Texas Rangers managing general partner Chuck Greenberg said Tuesday morning that had his club been willing to accept Cliff Lee's terms, he would be pitching for Texas, but the Rangers weren't comfortable guaranteeing a seventh year.
"There was a lot of back and forth and a point at which they said, 'If you would do 'X', we'll agree to terms,'" Greenberg said. "But those terms went beyond the parameters we were comfortable with, specifically in terms of years. It was beyond the level we could live with, so we would not accept those terms. But it wasn't a matter of Cliff not being willing to stay here."
General manager Jon Daniels said there was constant contact with Lee's agent, Darek Braunecker, throughout Monday as he tried to make a final decision. Late Monday, Lee agreed to a contract with the Philadelphia Phillies.
"Reports of where we were, actually, were pretty accurate," Daniels said. "It's hard to say what the right number is. At what point is the risk where you're not willing to do it? We went as far as we could on the terms."
According to a source, the Rangers' highest offer was six years at $138 million, with some of that money deferred and a vesting option for a seventh year at $23 million.
The Yankees presented two offers to Lee -- one for six years at $23 million a year and one for seven years at a little over $21 million a year, sources told ESPNNewYork.com.
Lee ultimately agreed to a five-year, guaranteed $120 million contract with the Phillies, sources told ESPN.com's Jerry Crasnick. The deal includes a $27.5 million option in the sixth year based on performance.
Greenberg said that during the first trip to Little Rock, Ark., just as the free-agent period started, Lee mentioned how much fun he had in Texas and how similar it was to his experience with the Phillies.
"He said that it [Texas and Philadelphia] was the two best times he had in baseball in terms of relationship with fans and camaraderie with players," Greenberg said. "In the back of our minds, thinking that experience was something that was going to be meaningful to him, we realized the Phillies had made a positive impression on him."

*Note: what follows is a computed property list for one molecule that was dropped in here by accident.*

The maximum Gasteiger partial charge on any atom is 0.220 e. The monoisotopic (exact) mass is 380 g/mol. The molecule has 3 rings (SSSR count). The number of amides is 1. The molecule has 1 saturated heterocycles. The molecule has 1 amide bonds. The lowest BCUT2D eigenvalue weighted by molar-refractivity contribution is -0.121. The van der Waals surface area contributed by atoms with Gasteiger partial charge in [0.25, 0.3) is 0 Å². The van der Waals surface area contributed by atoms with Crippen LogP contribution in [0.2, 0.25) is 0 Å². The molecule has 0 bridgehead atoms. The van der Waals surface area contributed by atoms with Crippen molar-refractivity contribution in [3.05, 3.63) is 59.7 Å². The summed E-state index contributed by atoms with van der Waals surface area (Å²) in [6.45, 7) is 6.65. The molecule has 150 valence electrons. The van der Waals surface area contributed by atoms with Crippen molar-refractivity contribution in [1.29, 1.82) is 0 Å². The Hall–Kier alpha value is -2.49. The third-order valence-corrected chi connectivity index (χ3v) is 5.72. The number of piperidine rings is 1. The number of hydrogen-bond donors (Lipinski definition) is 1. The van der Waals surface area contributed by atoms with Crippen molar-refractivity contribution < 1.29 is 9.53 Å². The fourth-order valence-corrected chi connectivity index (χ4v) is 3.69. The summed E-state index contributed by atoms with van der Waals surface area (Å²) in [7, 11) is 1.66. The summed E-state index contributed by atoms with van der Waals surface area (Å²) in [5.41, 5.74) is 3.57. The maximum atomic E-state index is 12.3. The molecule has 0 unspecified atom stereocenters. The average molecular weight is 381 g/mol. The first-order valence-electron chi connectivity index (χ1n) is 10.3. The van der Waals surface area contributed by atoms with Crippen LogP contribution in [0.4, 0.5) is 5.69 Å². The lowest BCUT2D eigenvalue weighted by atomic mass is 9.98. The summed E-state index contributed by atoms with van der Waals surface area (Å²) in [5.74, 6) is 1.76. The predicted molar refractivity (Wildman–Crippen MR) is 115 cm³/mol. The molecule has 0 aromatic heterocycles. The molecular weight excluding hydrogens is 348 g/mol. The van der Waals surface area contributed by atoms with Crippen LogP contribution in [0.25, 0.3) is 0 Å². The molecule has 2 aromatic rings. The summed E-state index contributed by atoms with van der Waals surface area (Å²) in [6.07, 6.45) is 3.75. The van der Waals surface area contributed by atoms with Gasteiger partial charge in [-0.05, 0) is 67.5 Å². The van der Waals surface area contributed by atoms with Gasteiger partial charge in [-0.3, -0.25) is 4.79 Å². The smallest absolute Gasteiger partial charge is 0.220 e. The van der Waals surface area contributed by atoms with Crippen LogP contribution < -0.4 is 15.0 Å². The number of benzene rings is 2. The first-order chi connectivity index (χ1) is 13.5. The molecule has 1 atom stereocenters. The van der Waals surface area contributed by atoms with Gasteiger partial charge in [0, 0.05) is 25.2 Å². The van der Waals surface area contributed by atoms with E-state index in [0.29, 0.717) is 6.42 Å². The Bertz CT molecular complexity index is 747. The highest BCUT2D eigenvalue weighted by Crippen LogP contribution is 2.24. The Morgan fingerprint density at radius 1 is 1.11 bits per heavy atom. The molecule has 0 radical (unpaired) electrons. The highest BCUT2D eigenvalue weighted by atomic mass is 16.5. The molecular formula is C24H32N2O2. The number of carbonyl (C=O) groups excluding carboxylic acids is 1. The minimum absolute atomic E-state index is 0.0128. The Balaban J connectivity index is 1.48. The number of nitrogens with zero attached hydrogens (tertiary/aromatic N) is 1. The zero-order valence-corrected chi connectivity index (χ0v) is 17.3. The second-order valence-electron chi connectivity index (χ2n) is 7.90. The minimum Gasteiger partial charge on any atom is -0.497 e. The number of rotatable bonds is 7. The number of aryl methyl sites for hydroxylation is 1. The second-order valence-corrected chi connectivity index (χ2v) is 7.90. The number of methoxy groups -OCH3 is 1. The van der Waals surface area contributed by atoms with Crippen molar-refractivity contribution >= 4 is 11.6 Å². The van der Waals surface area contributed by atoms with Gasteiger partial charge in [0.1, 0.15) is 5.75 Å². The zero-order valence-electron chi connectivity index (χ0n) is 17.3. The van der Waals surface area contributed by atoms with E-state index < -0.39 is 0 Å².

Still, the Rangers felt they had a good chance to land Lee. Club president Nolan Ryan took it as a good sign that Lee had taken the entire weekend to think about the options in front of him. Those included some increased offers from the Rangers, which a contingent presented Lee on Thursday night in a quick trip to Little Rock, the club's third such journey in the past six weeks.
"I would say I was surprised Philadelphia came into the picture because up to that point last night, I was under the impression it was between us and the Yankees," Ryan said. "When we didn't hear anything over the weekend, I felt like he was giving a lot of considering in coming to us."
The Rangers, though, weren't willing to go seven years guaranteed for Lee, who would have been 39 by the time that contract expired. Greenberg said this was not a case of a free-agent pitcher avoiding the Rangers because of hitter-friendly Rangers Ballpark in Arlington.
"In this instance, it was simply a matter of us saying yes," Greenberg said. "But it would have been us saying yes on terms we weren't comfortable with. This wasn't about Cliff not coming to Texas. He was willing to remain a Ranger, but it was on terms we felt went beyond the aggressive parameters we were operating under. Had we been willing to go beyond the parameters we were willing to go, he'd be here. We needed to act aggressively, but responsibly and we did so."
Texas will be compensated with two draft choices next summer since Lee is signing with another team after being offered salary arbitration.
"I'm just excited that the Rangers gave everything they had to try and make it happen," Rangers outfielder Josh Hamilton said. "I think one of the factors in his decision was knowing the staff that he would be going to and joining in, and how good and dominant they possibly could be. ... We hate to lose him, but I think we'll be all right."
Now Daniels and his staff turn their attention to the rest of the offseason. He said besides the time spent working on the Lee deal, it didn't impact the club's strategy.
"There's no player that's gone off the board that we would have acquired at the cost necessary to sign him or trade for him," Daniels said. "We didn't miss out on anybody. There were players we liked, but not at the dollars or trade cost they were at."
"Teams that have pitching to trade at any point, there's going to be a high price," Daniels said. "That's the nature of the market. We lined up some different things we're going to look into. The price we were willing to pay beforehand is similar to what we'd pay now. We wanted Cliff back, but we're not going to rebound and overpay for something."
Still, Daniels didn't hide his disappointment that Lee isn't fronting the rotation next season when asked if part of him was relieved all those dollars weren't tied up in one player for that long.
"Nobody knows how any player is going to perform two, three, four, five years from now," Daniels said. "It's the human element. You try to forecast as best you can, but you just don't know. We wanted to take that risk because we felt that it was worth the gamble to take. But it is a gamble. We're disappointed today because we don't have the player. Might we look back at some point years from now? We might. But I don't want to pretend we're happy or relieved. That's not the case. We wanted to sign the player."
Richard Durrett covers the Rangers for ESPNDallas.com. Information from The Associated Press was used in this report.